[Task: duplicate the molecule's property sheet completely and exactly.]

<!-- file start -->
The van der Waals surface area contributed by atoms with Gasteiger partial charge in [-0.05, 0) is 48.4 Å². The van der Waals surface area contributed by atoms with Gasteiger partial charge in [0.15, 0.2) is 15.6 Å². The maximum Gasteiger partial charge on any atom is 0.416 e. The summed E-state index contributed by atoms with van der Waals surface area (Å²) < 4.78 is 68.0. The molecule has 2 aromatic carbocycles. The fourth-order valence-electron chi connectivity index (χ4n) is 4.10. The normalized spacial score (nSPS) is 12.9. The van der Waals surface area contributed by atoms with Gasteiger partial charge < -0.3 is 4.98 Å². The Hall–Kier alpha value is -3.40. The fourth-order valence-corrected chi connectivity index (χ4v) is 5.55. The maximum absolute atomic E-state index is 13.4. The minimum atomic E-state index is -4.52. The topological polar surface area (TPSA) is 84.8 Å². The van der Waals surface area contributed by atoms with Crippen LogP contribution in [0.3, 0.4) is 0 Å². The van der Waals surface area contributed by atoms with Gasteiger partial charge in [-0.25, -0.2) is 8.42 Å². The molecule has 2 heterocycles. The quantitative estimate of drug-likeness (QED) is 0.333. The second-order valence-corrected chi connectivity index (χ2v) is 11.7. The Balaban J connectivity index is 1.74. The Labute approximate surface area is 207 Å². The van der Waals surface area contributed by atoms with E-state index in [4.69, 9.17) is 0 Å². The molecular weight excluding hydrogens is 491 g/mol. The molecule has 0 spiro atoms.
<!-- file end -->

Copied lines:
The van der Waals surface area contributed by atoms with Gasteiger partial charge in [-0.05, 0) is 48.4 Å². The van der Waals surface area contributed by atoms with Gasteiger partial charge in [0.15, 0.2) is 15.6 Å². The maximum Gasteiger partial charge on any atom is 0.416 e. The summed E-state index contributed by atoms with van der Waals surface area (Å²) < 4.78 is 68.0. The molecule has 2 aromatic carbocycles. The fourth-order valence-electron chi connectivity index (χ4n) is 4.10. The normalized spacial score (nSPS) is 12.9. The van der Waals surface area contributed by atoms with Gasteiger partial charge < -0.3 is 4.98 Å². The Hall–Kier alpha value is -3.40. The fourth-order valence-corrected chi connectivity index (χ4v) is 5.55. The maximum absolute atomic E-state index is 13.4. The minimum atomic E-state index is -4.52. The topological polar surface area (TPSA) is 84.8 Å². The van der Waals surface area contributed by atoms with Crippen LogP contribution in [0.3, 0.4) is 0 Å². The van der Waals surface area contributed by atoms with Gasteiger partial charge in [-0.25, -0.2) is 8.42 Å². The molecule has 2 heterocycles. The quantitative estimate of drug-likeness (QED) is 0.333. The second-order valence-corrected chi connectivity index (χ2v) is 11.7. The Balaban J connectivity index is 1.74. The Labute approximate surface area is 207 Å². The van der Waals surface area contributed by atoms with E-state index in [4.69, 9.17) is 0 Å². The molecular weight excluding hydrogens is 491 g/mol. The molecule has 0 spiro atoms.